Bono East Minister directs MDCEs to enact by-laws for improved sanitation

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Politics Council Meeting
Council Meeting

Mr Kwasi Adu-Gyan, the Bono East Regional Minister, has directed Municipal and District Chief Executives (M/DCEs) in the region to enact and enforce by-laws to improve on the sanitation situation in the region.

He expressed concern about poor sanitation, which could lead to the outbreak of communicable diseases, saying the Assemblies required sanitation by-laws to address the situation.

Mr Adu-Gyan gave the directive when he addressed heads of departments and agencies and M/DCEs at a Regional Coordinating Council (RCC) meeting at Techiman, the regional capital.

He urged the M/DCEs to prioritize sanitation and security by ensuring that the welfare of the populace was guaranteed, saying section 181 of the Local Government Act 936, 2016 empowered them to enact and enforce by-laws.

The Regional Minister said ensuring proper waste management and a healthy environment required strict enforcement of by-laws to maintain environmental cleanliness.

Highlighting his vision for the region, Mr Adu-Gyan tasked the M/DCEs to concentrate on commercial agriculture and industrialization, human capital development, infrastructure and tourism.

He said the region had about 23,564 square kilometres of rich arable land and more than 70 per cent of the people were farmers, saying it was imperative to modernize agriculture through mechanization and technology systems by establishing commercial block farming to make farming attractive for the youth.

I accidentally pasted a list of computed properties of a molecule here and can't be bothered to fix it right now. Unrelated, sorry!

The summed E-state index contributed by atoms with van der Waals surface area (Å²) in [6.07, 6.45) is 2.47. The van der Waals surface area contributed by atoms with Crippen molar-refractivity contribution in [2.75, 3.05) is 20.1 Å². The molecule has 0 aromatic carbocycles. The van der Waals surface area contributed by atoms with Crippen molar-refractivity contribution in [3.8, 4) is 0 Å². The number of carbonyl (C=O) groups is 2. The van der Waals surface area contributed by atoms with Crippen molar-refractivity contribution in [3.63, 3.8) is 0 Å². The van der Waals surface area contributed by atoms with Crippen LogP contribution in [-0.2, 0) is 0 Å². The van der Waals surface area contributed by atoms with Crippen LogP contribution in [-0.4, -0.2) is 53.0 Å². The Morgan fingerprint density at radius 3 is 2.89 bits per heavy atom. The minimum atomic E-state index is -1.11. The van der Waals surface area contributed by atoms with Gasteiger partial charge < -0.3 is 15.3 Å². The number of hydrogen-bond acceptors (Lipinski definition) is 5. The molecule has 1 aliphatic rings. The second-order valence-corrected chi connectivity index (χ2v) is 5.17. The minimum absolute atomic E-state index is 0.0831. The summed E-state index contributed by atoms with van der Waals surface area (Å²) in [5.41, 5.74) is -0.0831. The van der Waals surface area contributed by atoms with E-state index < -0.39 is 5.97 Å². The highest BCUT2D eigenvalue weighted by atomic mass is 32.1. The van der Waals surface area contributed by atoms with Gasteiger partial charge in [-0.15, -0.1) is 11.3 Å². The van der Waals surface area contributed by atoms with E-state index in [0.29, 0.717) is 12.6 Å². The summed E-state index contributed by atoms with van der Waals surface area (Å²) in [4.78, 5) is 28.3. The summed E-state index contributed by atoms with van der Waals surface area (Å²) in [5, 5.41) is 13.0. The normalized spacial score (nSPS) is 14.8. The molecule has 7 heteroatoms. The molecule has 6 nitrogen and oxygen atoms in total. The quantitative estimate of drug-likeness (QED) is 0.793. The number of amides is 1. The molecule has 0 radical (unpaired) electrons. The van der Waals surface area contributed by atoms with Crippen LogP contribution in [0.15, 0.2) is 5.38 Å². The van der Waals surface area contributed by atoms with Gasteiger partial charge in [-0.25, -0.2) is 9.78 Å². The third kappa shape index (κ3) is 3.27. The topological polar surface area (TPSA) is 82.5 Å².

“It is my vision to make Bono East the rice hub of the country. We have the potential to do so and we must make the rice sector attractive for smallholder farmers and encourage the National Service Scheme, Nation Builders Corps and the Youth Employment Agency to invest in the sector,” Mr Adu-Gyan stated.

He said the region had more than 308 rice valleys, covering 32,000 hectares of land that could create direct and indirect employment for about 3,000 youth.

The Minister said the RCC intended to undertake a rice project that would create 9,030 farms and engage 500 skilled and semi-skilled workers at mechanization centres and create jobs for more than 100,000 people.

The project would produce about 125, 000 tons of rice and help reduce importation by 10 per cent.

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